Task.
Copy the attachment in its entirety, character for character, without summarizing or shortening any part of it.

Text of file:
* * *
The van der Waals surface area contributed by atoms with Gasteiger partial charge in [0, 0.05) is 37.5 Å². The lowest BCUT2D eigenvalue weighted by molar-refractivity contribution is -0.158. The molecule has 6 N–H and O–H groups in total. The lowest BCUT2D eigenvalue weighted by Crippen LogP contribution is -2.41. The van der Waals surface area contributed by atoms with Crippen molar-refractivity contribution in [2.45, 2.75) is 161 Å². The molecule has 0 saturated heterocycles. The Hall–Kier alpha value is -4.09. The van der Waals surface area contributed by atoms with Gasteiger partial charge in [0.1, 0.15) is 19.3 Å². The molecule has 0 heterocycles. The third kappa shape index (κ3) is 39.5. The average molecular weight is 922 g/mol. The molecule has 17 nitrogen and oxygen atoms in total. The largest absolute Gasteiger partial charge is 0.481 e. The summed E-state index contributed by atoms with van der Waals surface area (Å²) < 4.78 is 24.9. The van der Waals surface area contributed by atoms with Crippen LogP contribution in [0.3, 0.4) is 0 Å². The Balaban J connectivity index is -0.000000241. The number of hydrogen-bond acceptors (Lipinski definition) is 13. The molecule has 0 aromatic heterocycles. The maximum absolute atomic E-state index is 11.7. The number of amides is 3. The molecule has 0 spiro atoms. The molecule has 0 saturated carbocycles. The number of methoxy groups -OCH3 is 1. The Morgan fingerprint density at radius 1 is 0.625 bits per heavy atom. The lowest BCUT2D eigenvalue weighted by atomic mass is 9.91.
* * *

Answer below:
The van der Waals surface area contributed by atoms with Gasteiger partial charge in [0, 0.05) is 37.5 Å². The lowest BCUT2D eigenvalue weighted by molar-refractivity contribution is -0.158. The molecule has 6 N–H and O–H groups in total. The lowest BCUT2D eigenvalue weighted by Crippen LogP contribution is -2.41. The van der Waals surface area contributed by atoms with Crippen molar-refractivity contribution in [2.45, 2.75) is 161 Å². The molecule has 0 saturated heterocycles. The Hall–Kier alpha value is -4.09. The van der Waals surface area contributed by atoms with Gasteiger partial charge in [0.1, 0.15) is 19.3 Å². The molecule has 0 heterocycles. The third kappa shape index (κ3) is 39.5. The average molecular weight is 922 g/mol. The molecule has 17 nitrogen and oxygen atoms in total. The largest absolute Gasteiger partial charge is 0.481 e. The summed E-state index contributed by atoms with van der Waals surface area (Å²) < 4.78 is 24.9. The van der Waals surface area contributed by atoms with Crippen LogP contribution in [0.3, 0.4) is 0 Å². The Balaban J connectivity index is -0.000000241. The number of hydrogen-bond acceptors (Lipinski definition) is 13. The molecule has 0 aromatic heterocycles. The maximum absolute atomic E-state index is 11.7. The number of amides is 3. The molecule has 0 spiro atoms. The molecule has 0 saturated carbocycles. The number of methoxy groups -OCH3 is 1. The Morgan fingerprint density at radius 1 is 0.625 bits per heavy atom. The lowest BCUT2D eigenvalue weighted by atomic mass is 9.91.